Cell membrane is patterned like a patchwork quilt

May 5, 2012, Max Planck Society
Cell membrane is patterned like a patchwork quilt
The membrane of the yeast cell is divided into different domains (highlighted in colour), giving it the appearance of a molecular patchwork quilt. © MPI f. Biochemistry/Wedlich-Söldner

(Phys.org) -- As the interface between the cell and its environment, the cell membrane, which consists of fats and proteins, fulfils a variety of vital functions. Scientists at the Max Planck Institute of Biochemistry in Martinsried near Munich have performed the first comprehensive analysis of the molecular structure of this boundary layer, and revealed precisely how it is organised. In yeast cells, the entire membrane is made up of independent domains, each containing just one or a few protein types. If a protein is relocated to an inappropriate domain, it may even fail to function. The study shows that the membrane is a kind of patchwork quilt and should help scientists to gain a better understanding of basic cellular processes.

The must process numerous signals from the environment and the cell interior in order to initiate apposite molecular responses to changing conditions. For example, if certain messenger substances bind to the membrane, this can trigger the growth or division of a cell. The cell membrane has long been the focus of scientific research. One aspect that has remained largely unexplained, however, is exactly how its various components organise themselves. According to an early model, the fats (lipids) and proteins anchored in the membrane are in constant flux and do not form fixed structures. That at least some are organised in bounded domains was only proven quite recently, and only for a small number of proteins.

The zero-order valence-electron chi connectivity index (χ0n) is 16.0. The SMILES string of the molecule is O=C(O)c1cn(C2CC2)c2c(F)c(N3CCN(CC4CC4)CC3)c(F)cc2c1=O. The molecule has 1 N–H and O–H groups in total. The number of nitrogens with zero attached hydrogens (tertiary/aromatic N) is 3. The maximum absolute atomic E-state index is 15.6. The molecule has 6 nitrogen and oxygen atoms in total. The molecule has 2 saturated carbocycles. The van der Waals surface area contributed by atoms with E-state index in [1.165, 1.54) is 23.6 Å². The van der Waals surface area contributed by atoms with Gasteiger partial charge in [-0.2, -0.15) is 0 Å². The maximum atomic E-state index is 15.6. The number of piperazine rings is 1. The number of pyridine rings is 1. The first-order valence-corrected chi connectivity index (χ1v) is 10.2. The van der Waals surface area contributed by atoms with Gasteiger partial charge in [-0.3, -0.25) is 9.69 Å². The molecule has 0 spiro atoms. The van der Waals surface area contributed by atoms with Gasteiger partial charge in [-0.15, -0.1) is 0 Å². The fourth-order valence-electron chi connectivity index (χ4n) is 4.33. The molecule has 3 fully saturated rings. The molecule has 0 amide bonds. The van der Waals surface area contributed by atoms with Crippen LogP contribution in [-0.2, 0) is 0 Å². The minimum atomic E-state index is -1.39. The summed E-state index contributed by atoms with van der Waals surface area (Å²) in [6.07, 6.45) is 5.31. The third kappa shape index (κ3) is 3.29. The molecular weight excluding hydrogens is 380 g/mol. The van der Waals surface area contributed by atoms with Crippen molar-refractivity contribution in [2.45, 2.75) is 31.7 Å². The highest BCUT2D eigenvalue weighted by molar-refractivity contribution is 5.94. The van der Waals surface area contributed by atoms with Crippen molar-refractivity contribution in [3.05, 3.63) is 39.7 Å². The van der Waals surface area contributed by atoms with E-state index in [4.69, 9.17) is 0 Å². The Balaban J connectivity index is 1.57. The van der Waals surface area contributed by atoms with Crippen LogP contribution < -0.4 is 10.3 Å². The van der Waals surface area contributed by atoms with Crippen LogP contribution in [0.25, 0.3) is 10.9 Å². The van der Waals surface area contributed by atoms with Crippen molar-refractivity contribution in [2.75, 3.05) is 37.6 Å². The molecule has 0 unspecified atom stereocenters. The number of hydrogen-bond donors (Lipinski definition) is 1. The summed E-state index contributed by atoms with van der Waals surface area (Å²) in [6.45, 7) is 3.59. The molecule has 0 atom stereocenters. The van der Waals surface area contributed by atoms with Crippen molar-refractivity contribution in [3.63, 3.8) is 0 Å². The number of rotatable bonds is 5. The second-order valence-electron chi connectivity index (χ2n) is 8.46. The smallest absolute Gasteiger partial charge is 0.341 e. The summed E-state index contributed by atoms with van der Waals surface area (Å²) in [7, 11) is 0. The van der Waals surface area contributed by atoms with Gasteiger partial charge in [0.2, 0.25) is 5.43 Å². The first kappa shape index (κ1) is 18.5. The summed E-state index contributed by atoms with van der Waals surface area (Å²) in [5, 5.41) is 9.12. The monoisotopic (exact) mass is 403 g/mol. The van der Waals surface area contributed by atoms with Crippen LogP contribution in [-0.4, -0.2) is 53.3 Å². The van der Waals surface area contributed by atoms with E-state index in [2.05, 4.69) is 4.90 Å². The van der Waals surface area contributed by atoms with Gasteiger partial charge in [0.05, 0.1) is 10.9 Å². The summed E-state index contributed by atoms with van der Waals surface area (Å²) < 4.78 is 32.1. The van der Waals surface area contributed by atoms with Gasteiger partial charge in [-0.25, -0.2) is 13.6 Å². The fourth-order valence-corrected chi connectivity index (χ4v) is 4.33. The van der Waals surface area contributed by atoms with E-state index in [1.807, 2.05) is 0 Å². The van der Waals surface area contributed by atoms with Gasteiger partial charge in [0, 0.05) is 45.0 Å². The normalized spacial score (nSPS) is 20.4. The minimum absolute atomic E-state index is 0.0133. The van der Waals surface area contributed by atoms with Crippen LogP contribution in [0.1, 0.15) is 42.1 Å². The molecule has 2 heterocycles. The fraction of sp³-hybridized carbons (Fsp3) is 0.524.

Researchers working with Roland Wedlich-Söldner, a group leader at the Max Planck Institute of Biochemistry, have now carried out the first comprehensive analysis of the of the cell membrane. They used advanced imaging technologies for the purpose, enabling them to obtain much sharper images of the cell membrane and the marked proteins within them than were previously available. They discovered that domain formation in the cell membrane is not the exception, but the rule. Each protein in the cell membrane is located in distinct areas that adopt a patch- or network-like structure. The entire cell membrane thus consists of domains – like a kind of molecular patchwork quilt.

“Some areas contain more than one type of protein,” says Roland Wedlich-Söldner. “Even if these molecules fulfil entirely different functions, they generally have one thing in common: they are attached to a shared domain in the membrane by a similar or identical molecular anchor.” In another experiment, the scientists succeeded in demonstrating the extent to which the protein function depends on this specific environment: they replaced the original anchor in some proteins with another molecular variant. The modified proteins then relocated to a “foreign” domain that matched the new anchor. However, they were no able longer to function correctly in their new surroundings.